An ambitious attempt to cover the 100-year-plus history of Israeli kibbutzim, agrarian communes founded with the ideals of Zionism and socialism in the early 20th century, Inventing Our Life: The Kibbutz Experiment is a rich blend of historical footage and modern-day interviews featuring all three generations of kibbutzniks, albeit one that, in stretching all that history over an information-packed 89 minutes, spreads itself too thin. While the interviews penetrate into the surprisingly different experiences of kibbutz members, the robotic, anonymous female narration gives segments a larger historical context. This approach is mostly successful, but it’s in the details that an opposite problem emerges: The documentary over-identifies the interviewees, repeating their names every time they reappear on screen, yet it under-identifies key historical figures that played an important historical role in the Jewish state. When someone mentions A.D. Gordon and the film cuts to a photograph of the bearded Zionist who “created a religion out of labor” in order to correct the corrupted mind of Diaspora Jews, no title card is provided for his name; likewise, there’s no text or photos to identify Menachem Begin, a prime minister of Israel who marked a major turning point in kibbutzim’s economic downside, which resulted in its eventual turn toward privatization.
While very informative, Inventing Our Life doesn’t work as an introduction to kibbutzim because it requires the viewer to have some prior knowledge of the history of Israel. Too glib with its historical referencing and too broad to serve as an in-depth look at anything specific about the kibbutz lifestyle, the film may be most valuable for what director Toby Perl Freilich was able to capture regarding the changing values seen through generations of kibbutz members, with younger ones expressing, in opposition to their grandparents and parents’ collectivism, more individualistic and capitalistic tendencies. While the question of whether the kibbutz should continue on, and how, is central to the film, the way it’s introduced into the first five minutes of the film feels sudden and muddled, inexplicably coming shortly after the narration and a first-generation female member explain how kibbutzim was formed, then dropping out as the film moves chronologically toward the modern day.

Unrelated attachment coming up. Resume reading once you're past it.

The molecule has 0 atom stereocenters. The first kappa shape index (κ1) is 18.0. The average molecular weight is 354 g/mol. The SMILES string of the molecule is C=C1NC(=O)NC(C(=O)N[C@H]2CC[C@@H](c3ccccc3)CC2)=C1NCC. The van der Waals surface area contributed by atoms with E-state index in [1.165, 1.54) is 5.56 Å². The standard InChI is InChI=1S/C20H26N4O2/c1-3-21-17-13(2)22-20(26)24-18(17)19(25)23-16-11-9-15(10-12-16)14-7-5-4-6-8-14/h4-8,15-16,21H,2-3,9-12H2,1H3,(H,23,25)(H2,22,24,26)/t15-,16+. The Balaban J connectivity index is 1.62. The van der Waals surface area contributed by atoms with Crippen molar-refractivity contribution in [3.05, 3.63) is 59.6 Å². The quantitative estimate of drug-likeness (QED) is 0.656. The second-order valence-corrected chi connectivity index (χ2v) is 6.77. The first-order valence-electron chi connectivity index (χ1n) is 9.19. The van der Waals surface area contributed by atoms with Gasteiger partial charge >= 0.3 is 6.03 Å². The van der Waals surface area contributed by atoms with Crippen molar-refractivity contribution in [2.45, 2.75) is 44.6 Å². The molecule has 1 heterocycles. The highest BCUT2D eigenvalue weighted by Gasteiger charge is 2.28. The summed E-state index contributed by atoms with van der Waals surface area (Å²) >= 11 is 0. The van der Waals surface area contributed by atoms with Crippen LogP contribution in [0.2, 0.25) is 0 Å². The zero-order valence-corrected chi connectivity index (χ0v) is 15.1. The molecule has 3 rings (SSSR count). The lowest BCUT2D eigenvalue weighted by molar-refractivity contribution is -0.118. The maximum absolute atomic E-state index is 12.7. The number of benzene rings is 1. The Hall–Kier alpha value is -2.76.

Most indicative of the film’s limitations is its cursory segment on a kibbutz in Sasa. Prior to its formation as the first kibbutz by American-born Jews, the Israeli village had been recently inhabited by Arabs, a fact that cries for more examination of the topic in general than one interviewee mentioning there were some qualms about occupying the village. Later, when it’s mentioned that only those kibbutzim that are lucky enough to have thriving industries—mostly, ironically, those manufacturing plastic products—have the luxury to stay communally intact, the film fails to mention that Sasa stayed afloat by profiting off of the U.S. wars in Iraq and Afghanistan by selling armored plating to the American military. These are no small omissions for a film that’s otherwise full of interesting facts on a subject that was never greater than a small percentage of the total Israeli population, but had an oversized influence on its identity, at times providing an unproportionate contribution to Israel’s agriculture, army, and economy.